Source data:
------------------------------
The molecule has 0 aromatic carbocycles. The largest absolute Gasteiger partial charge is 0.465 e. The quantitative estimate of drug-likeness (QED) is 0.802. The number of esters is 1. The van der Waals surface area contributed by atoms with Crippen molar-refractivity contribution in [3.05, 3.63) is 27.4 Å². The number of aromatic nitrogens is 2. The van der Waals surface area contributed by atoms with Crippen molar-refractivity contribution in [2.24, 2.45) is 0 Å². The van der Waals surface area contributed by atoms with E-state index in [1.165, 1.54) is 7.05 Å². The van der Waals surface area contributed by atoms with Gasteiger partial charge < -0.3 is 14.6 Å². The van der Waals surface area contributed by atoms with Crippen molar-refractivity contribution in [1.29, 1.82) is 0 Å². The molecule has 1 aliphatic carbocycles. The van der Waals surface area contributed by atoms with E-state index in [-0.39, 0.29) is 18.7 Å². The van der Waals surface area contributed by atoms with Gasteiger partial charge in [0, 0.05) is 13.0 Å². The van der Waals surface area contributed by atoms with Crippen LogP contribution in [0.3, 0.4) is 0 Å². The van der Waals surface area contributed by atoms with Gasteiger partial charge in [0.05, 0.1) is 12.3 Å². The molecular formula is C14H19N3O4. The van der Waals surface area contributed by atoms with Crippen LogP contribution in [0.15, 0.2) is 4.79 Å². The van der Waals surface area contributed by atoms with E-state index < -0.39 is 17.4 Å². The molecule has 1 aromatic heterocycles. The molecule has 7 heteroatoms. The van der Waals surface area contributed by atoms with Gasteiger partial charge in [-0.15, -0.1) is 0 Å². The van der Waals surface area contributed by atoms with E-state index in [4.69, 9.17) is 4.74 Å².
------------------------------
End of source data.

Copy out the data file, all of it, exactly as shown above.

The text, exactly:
The molecule has 0 aromatic carbocycles. The largest absolute Gasteiger partial charge is 0.465 e. The quantitative estimate of drug-likeness (QED) is 0.802. The number of esters is 1. The van der Waals surface area contributed by atoms with Crippen molar-refractivity contribution in [3.05, 3.63) is 27.4 Å². The number of aromatic nitrogens is 2. The van der Waals surface area contributed by atoms with Crippen molar-refractivity contribution in [2.24, 2.45) is 0 Å². The van der Waals surface area contributed by atoms with E-state index in [1.165, 1.54) is 7.05 Å². The van der Waals surface area contributed by atoms with Gasteiger partial charge < -0.3 is 14.6 Å². The van der Waals surface area contributed by atoms with Crippen molar-refractivity contribution in [1.29, 1.82) is 0 Å². The molecule has 1 aliphatic carbocycles. The van der Waals surface area contributed by atoms with E-state index in [-0.39, 0.29) is 18.7 Å². The van der Waals surface area contributed by atoms with Gasteiger partial charge in [0, 0.05) is 13.0 Å². The van der Waals surface area contributed by atoms with Crippen LogP contribution in [0.3, 0.4) is 0 Å². The van der Waals surface area contributed by atoms with Gasteiger partial charge in [0.05, 0.1) is 12.3 Å². The molecular formula is C14H19N3O4. The van der Waals surface area contributed by atoms with Crippen LogP contribution in [0.15, 0.2) is 4.79 Å². The van der Waals surface area contributed by atoms with E-state index < -0.39 is 17.4 Å². The molecule has 1 aromatic heterocycles. The molecule has 7 heteroatoms. The van der Waals surface area contributed by atoms with Gasteiger partial charge in [-0.15, -0.1) is 0 Å². The van der Waals surface area contributed by atoms with E-state index in [4.69, 9.17) is 4.74 Å².